Negotiating with a toddler is exhausting. Those were the words of one of my recent Facebook status updates. It was the end of a long day and I was truly beat after having spent the day dealing with my toddler’s tantrums or trying to avoid them. It takes a lot of work and energy to care for a toddler and most importantly, patiently handle the many irrational behaviors they tend to have. It’s all part of their learning, of course, and is often due to their inability to properly explain what they’re thinking, need, or want. But, that certainly doesn’t make it any easier to manage as a parent.
Source: Michael Carian/Flickr
You may wonder what I mean in saying that I negotiated with my toddler. After all, aren’t we supposed to not give in to toddler behavior? Wouldn’t negotiating with a toddler be a parenting mistake?
When I say I negotiated with my toddler, I don’t mean that I sat there and went back and forth with him convincing him or bribing him into behaving properly. Instead, I’m talking about those small, every-day deals we make with toddlers that you probably wouldn’t even notice is an actual negotiation. Some examples of toddler negotiations that occur in our house:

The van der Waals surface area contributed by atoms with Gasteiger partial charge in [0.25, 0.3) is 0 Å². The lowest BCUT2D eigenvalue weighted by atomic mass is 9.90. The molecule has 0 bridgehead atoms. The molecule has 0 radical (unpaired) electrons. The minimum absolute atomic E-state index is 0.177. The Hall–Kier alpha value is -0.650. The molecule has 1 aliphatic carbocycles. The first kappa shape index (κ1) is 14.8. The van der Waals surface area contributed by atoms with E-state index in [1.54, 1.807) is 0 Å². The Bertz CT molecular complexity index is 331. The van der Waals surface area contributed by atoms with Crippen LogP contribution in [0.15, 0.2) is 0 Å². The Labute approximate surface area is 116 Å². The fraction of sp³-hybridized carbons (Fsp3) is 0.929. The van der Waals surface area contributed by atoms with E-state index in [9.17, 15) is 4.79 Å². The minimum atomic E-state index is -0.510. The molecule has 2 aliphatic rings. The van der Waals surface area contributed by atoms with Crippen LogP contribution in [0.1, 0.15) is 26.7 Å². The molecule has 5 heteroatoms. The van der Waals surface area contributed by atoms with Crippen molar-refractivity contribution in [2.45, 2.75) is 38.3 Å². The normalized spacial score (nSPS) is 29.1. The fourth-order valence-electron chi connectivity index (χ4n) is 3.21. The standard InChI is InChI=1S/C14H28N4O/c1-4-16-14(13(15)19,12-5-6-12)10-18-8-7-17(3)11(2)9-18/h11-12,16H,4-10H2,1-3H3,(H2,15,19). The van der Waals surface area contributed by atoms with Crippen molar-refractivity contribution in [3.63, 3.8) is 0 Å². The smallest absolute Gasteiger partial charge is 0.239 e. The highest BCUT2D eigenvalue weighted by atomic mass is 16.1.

- Choosing to let him wear his robot shirt (again) because it’s just not worth the tantrum that will surely follow if I try to force him to wear a different shirt.
- Asking him if he wants to watch a show on the iPad, so that he’ll sit down and buckle-up in the car seat without a fight.
- Providing him a couple of choices for dinner so he feels like he’s making his own decision, but really he’s choosing what I wanted him to eat anyway.
All of these negotiations happen without them being a big deal. It’s just a matter of how they are phrased and the fact that I’m giving him some “choice” in the matter. None are make-or-break situations where I feel I’m putting down my parenting guard and allowing him to run the household. But, these small victories help avoid unnecessary tantrums. Believe me, he has enough tantrums for other situations that can’t be avoided, so I’m happy to negotiate when I can!